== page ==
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Fish and turtles are great, but
will I see a coral reef?
Visitors are often led to believe that they will snorkel on a living coral reef at Hanauma, but the reef they see is mostly barren and brown. Then they read, or are told, that the coral was killed by human trampling. Although untrue, this explanation appears in many books, visitor guides, and websites.
What is the true story of Hanauma's reef? Actually, all is as it should be. The reef off the beach is mostly a fossil reef—the remains of coral that grew thousands of years ago when sea level was higher. The top of the reef is now too shallow and exposed to support much coral growth. It consists of smooth, barren-looking limestone rock that is entirely natural, and was deposited over the old coral reef by tiny plants called coralline algae. Most folks have never heard of coralline algae, but they are an essential and sometimes even primary builder of tropical reefs, especially in Hawai`i.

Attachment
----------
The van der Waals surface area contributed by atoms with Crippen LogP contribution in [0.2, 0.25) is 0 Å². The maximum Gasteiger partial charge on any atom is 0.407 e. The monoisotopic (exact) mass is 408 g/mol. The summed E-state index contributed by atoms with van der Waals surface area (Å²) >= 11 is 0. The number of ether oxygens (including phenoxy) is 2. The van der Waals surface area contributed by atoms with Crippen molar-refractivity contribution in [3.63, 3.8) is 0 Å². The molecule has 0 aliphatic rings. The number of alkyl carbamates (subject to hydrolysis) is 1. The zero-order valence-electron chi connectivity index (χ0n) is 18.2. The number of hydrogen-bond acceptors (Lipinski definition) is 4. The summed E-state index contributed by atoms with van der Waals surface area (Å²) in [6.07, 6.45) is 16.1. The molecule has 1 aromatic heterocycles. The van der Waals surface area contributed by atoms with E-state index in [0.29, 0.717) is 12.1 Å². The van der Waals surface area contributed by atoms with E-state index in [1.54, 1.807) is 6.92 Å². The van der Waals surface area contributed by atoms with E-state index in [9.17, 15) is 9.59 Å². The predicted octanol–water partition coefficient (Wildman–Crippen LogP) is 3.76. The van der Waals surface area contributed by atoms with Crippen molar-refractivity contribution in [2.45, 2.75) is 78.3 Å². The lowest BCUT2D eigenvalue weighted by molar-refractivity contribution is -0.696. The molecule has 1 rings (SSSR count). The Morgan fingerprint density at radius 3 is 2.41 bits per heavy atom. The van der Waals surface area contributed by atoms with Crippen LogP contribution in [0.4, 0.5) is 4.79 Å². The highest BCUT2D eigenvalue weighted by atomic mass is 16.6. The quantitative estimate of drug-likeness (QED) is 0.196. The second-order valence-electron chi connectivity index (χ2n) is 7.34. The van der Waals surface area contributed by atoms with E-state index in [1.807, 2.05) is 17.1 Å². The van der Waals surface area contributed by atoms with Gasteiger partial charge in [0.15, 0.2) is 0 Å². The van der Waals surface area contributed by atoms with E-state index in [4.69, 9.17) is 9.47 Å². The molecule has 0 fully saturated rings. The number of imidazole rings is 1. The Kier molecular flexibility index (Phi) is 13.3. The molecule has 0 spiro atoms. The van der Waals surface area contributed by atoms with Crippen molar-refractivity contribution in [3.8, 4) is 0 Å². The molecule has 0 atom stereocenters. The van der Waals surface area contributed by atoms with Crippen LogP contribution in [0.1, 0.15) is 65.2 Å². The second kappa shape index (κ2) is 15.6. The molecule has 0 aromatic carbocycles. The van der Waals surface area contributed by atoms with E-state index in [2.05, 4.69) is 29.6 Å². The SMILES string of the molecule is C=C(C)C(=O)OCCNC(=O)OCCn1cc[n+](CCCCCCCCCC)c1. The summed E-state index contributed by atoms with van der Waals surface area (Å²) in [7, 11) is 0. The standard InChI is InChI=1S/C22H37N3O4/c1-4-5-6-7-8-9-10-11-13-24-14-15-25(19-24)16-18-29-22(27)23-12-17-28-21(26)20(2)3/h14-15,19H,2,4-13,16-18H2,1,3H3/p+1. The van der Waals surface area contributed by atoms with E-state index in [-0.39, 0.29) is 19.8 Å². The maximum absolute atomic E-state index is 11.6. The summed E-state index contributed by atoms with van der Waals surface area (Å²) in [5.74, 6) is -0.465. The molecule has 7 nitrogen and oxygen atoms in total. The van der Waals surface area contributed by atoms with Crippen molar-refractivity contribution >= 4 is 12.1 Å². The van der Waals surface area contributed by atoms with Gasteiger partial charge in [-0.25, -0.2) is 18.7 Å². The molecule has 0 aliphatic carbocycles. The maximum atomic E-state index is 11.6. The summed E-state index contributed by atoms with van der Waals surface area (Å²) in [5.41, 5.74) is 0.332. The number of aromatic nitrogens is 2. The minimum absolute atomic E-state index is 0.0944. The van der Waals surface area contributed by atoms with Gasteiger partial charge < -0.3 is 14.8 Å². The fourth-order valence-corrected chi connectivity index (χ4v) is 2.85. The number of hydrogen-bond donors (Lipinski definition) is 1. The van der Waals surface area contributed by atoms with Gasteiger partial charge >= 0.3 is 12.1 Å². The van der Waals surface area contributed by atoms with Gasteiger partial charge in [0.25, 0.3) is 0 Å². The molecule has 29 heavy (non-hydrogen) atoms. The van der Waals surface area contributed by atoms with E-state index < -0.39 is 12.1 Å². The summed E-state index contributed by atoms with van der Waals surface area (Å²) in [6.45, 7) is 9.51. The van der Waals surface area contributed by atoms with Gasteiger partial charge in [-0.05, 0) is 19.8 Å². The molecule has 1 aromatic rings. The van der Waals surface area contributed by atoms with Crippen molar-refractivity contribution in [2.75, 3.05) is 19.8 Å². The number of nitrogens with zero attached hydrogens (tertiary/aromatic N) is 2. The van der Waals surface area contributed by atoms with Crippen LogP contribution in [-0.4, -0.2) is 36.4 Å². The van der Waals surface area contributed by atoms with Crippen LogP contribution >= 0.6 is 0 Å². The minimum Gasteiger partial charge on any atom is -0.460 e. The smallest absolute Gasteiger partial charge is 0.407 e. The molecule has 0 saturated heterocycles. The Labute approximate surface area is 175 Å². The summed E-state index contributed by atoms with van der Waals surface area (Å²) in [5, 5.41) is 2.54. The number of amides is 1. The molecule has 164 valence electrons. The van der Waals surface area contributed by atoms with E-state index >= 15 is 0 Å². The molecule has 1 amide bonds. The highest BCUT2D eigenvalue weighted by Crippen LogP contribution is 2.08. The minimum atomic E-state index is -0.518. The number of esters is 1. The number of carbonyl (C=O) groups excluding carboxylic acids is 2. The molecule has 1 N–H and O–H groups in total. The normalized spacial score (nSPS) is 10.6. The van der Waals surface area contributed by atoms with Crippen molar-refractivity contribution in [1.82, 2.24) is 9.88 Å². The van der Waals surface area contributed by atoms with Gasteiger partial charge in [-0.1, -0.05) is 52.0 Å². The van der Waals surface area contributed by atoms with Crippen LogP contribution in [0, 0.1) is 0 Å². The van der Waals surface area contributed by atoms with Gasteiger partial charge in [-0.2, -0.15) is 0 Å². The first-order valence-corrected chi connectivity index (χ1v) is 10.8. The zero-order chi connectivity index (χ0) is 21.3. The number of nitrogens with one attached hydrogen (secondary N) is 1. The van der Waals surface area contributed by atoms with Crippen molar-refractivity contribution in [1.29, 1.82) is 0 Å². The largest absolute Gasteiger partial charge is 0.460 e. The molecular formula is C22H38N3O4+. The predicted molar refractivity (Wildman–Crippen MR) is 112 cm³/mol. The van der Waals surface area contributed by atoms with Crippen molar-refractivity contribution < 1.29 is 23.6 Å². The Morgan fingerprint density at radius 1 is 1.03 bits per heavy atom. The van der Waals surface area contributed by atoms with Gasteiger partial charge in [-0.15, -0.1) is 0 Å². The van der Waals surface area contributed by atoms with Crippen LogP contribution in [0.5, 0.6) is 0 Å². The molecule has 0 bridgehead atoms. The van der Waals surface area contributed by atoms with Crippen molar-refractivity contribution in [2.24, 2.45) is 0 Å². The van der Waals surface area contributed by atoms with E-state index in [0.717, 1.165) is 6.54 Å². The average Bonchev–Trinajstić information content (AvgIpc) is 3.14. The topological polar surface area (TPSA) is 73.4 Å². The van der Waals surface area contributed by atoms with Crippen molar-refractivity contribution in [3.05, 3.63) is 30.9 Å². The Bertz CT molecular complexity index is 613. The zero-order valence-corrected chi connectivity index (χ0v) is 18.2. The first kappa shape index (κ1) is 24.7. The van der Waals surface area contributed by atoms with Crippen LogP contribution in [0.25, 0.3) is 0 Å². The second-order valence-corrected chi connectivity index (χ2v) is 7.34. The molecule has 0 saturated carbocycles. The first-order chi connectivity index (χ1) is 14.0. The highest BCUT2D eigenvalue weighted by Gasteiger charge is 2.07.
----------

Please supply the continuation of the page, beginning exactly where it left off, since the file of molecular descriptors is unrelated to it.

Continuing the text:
Living coral is plentiful in the deeper areas of Hanauma, but these areas are often too rough for safe and enjoyable snorkeling. However, 13 species of living coral can be seen along the sides of the lagoons in the shallow snorkeling areas inside the reef. My book illustrates them all, and tells you how to identify them.
Although only about 1 percent of the reef top is living coral, the coralline algae is alive too. Visitors are requested not to walk on top of the reef.
Hanauma Bay's inner reef